Until Owen published a definitive anatomical study in 1866, early naturalists were uncertain whether the aye-aye (genus Daubentonia) was a primate, rodent, or marsupial. In the late 18th century, for example, the aye-aye was classified under the squirrel genus Sciurus. By emphasizing its primate features, such as its postorbital bar, stereoscopic vision, and opposable hallux, over its rodent-like teeth, Owen demonstrated its affinity with other primates. In 1996, Ankel-Simons demonstrated that the shape and arrangement of the aye-aye's diminutive deciduous incisors indicate that this genus has a shared ancestry with the toothcombed primates. However, the placement of the aye-aye within the primates remained problematic until very recently. The karyotype of the aye-aye is noticeably different from that of its closest relatives, the lorises and the rest of the lemurs, with a diploid chromosome count of 2n=30. Based on its anatomy, researchers have found support for classifying the genus Daubentonia as a specialized indriid, a sister group to all strepsirrhines, and an indeterminate taxon within the primates. In 1931, Schwarz labeled the aye-aye as an offshoot of Indriidae, claiming that all lemurs were monophyletic, whereas Reginald Innes Pocock had previously placed the aye-aye outside of the lemurs. In that same year, Anthony and Coupin classified the aye-aye under infraorder Chiromyiformes, a sister group to the other strepsirrhines. Colin Groves upheld this classification in 2005 because he was not entirely convinced the aye-aye formed a clade with the rest of the Malagasy lemurs, despite molecular tests that had shown Daubentoniidae was basal to all Lemuroidea.
|Competing lemur phylogenies|
|There are two competing lemur phylogenies, one by Horvath et al. (top) and one by Orlando et al. (bottom). Note that Horvath et al. did not attempt to place the subfossil lemurs.|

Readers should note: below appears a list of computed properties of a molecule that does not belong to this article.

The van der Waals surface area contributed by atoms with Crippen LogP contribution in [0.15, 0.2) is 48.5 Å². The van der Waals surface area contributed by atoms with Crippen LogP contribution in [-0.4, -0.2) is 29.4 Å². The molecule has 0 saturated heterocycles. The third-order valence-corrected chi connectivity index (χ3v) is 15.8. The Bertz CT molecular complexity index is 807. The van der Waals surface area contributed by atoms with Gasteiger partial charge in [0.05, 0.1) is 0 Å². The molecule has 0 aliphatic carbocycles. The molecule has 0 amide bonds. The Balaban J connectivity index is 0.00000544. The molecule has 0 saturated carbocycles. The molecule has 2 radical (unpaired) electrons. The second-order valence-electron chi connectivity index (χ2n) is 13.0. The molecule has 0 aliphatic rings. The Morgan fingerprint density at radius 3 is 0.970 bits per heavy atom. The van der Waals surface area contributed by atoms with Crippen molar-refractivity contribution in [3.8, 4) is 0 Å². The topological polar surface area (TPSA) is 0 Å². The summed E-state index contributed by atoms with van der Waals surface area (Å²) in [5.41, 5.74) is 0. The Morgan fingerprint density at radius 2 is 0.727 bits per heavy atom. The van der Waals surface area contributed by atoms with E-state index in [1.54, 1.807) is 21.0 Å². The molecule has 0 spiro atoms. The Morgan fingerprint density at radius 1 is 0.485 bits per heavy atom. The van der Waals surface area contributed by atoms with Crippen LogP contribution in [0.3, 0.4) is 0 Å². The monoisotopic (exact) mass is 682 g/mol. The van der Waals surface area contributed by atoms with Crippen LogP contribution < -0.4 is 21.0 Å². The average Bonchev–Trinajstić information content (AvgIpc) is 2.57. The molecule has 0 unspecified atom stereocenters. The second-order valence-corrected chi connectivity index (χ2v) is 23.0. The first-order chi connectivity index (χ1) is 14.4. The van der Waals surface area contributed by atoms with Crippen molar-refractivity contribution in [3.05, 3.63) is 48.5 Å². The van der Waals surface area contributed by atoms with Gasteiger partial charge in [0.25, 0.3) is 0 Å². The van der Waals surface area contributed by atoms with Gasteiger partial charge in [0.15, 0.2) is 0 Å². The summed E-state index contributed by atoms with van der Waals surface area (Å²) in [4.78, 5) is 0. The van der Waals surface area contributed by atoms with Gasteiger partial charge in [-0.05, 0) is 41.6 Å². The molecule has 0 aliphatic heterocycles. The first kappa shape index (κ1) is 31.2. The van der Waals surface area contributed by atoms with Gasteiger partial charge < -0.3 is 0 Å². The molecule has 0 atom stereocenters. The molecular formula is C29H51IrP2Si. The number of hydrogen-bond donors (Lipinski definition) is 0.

Another interpretation of the aye-aye's origins has once again called into question the single origins of the lemurs. The aye-aye and a fossil strepsirrhine primate from Africa, Plesiopithecus, share similarities in the shape of the skull and the morphology of the lower jaw, which suggest that the latter could be an early relative of the aye-aye. However, the placement of an aye-aye ancestor in Africa would require multiple colonizations of Madagascar by strepsirrhine primates. Molecular tests may offer support, since they show that the aye-aye was the first to diverge in the lemur clade and that the other lemur families did not diverge until much later.
Often classified with the galagos by early students, the cheirogaleids (dwarf and mouse lemurs) were placed with the other lemurs from Gregory's 1915 classification until the early 1970s, when several anthropologists proposed that they were more closely related to lorisoids, based on morphological data. However, relevant genetic studies unanimously place cheirogaleids within the lemuroid clade and Groves himself, who had promoted the cheirogaleid-lorisoid relationship in a 1974 paper, by 2001 regarded the idea as refuted.
Classifications in the first half of the 20th century divided lemurs into three families: Daubentoniidae, Indriidae, and Lemuridae, with the latter including the current Cheirogaleidae and Lepilemuridae. Because of concerns that Lemuridae might not be monophyletic, the family was later split; in 1982 Tattersall separated the Cheirogaleidae for the dwarf lemurs, mouse lemurs and relatives, and the Lepilemuridae for the sportive lemurs and bamboo lemurs (including the greater bamboo lemur). This classification is still used, except that the bamboo lemurs were moved back to Lemuridae.
From the 1970s to the 1990s, there have been suggestions that the ruffed lemurs might be related to indriids or a sister group to Lemuridae and Indriidae and that the bamboo lemurs are related to the sportive lemurs, but neither view is supported by molecular phylogeny. The sportive lemurs and the extinct koala lemurs (Megaladapidae) both lack upper incisors in the permanent dentition, and in 1981, Groves placed both together in the family Megaladapidae, which he renamed Lepilemuridae in 2005 because that older name takes precedence. Genetic research does not support a close relationship between the sportive and koala lemurs and instead places the koala lemurs as a sister group to Lemuridae; therefore, the two are now placed in separate families (Lepilemuridae for the sportive lemurs and Megaladapidae for the koala lemurs). The sloth lemurs (Palaeopropithecidae) and monkey lemurs (Archaeolemuridae) were classified as subfamilies within Indriidae as late as 1982, but are now recognized as separate families.